Diagnosing and Auditing
It is common that we find mutations in some cancer cells, and that upon identifying these mutations, can make an accurate cancer diagnosis. Taking this one step further, we are also able to run tests on these mutated cells to see what their response to the treatment plan is.
After running a series of detailed tests, scientists can determine how many cells in blood samples have the mutation. The tests that are run are so sensitive that even the most minute number of mutated cells. The tests continued to be run on the blood samples during treatment to see how effective the course of action is at destroying the cells. The end goal is for the cancer to go into remission. Once (and if) the cancer is found to be in remission, the tests are continued to be run to determine if the cancer has returned and treatment needs to be resumed.
The Effect Genes Have on Forecasting Cancer
Depending on the type of cancer a patient is diagnosed with, changes in genes can be predictors as to the prognosis of the patient, which will also tell what the plan of treatment will look like.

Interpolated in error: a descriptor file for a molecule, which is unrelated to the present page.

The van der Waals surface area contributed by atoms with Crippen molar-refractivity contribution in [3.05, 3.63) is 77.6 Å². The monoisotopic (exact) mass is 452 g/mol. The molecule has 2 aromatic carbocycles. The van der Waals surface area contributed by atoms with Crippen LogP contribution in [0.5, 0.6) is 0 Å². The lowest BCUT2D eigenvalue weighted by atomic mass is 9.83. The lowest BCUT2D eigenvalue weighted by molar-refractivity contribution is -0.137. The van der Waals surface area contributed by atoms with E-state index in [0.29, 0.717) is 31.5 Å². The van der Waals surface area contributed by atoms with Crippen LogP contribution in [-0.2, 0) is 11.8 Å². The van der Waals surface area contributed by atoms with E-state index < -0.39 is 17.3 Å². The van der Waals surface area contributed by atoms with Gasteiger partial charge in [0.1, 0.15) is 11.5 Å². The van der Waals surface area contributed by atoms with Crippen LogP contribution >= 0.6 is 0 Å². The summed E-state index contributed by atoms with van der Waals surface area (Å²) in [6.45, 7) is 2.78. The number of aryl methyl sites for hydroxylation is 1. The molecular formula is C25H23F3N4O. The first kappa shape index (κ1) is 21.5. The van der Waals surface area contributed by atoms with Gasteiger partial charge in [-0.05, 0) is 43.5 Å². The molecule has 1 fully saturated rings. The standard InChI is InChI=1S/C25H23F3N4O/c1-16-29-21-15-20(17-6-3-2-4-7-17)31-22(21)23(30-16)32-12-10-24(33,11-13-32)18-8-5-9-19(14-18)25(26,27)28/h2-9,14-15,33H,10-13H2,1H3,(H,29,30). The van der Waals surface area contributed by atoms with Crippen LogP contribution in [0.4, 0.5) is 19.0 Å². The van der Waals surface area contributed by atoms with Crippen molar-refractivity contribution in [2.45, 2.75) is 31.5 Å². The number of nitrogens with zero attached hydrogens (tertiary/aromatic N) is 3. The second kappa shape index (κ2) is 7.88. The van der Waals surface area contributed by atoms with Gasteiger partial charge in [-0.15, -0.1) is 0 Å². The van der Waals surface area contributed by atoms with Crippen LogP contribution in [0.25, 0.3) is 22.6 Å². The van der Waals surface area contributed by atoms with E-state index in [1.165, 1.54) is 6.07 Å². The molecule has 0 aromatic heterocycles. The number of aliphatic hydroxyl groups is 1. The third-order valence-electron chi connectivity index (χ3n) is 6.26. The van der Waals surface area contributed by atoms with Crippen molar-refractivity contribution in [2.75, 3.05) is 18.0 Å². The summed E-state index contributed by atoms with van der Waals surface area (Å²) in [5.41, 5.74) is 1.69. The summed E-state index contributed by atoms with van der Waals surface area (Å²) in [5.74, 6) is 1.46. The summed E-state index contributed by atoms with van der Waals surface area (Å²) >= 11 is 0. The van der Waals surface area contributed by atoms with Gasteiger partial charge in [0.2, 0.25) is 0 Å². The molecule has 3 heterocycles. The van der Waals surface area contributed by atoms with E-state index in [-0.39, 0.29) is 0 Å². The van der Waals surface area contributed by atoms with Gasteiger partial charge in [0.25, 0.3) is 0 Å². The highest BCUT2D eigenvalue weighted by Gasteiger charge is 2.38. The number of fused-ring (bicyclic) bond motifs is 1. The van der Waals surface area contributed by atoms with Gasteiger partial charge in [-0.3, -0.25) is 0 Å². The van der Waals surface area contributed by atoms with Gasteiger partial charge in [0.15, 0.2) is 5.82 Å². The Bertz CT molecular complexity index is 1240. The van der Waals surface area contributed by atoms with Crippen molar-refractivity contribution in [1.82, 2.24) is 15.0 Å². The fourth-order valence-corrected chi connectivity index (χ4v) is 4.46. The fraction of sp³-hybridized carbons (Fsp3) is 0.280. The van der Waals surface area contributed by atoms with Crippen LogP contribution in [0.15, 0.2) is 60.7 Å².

Certain gene mutations will require different treatments. For example, someone with an FLT3 mutation will require far more involved treatment plan than someone who does not have these genetic mutation, and the prognosis could be very dim. Someone with the same type of cancer, but not the same exact genetic mutation may have a far brighter prognosis and not require as intense of a treatment plan.
Certain cancers also are studied through a series of tests called gene expression panels. Gene expression panels test multiple genes at one time and use the results to determine what the likelihood of the cancer returning is. Just as with many other methods of testing, these tests are not widely used, and not enough research has been done on this testing to determine its level of accuracy.
Treating Cancer with Pharmaceuticals
Just like with other ailments and diseases, pharmaceutical companies manufacture drugs for finding and attacking mutated cells. How do the drugs find the mutations? The mutated genes emit a protein that the drugs look for to bind to. The drugs have proven to slow the growth of the cancer cells and put the patient on the road to remission when treated in the initial stages.
Testing Genes to Determine How Effective Pharmaceuticals Will Be
Unfortunately for some patients with some kinds of mutations, pharmaceuticals will prove to be ineffective in the treatment of cancer. What works for one patient with one type of cancer, may not work for another patient with the same kind of cancer, but with different mutations of their genes. That is why it is important for doctors to run tests of the mutated cells before beginning treatment to ensure that the best plan of attack is taken from the beginning.
We have come a long way in gene testing to determine the treatment and prognosis of certain types of cancers. Research continues so that we can understand even more about these genes.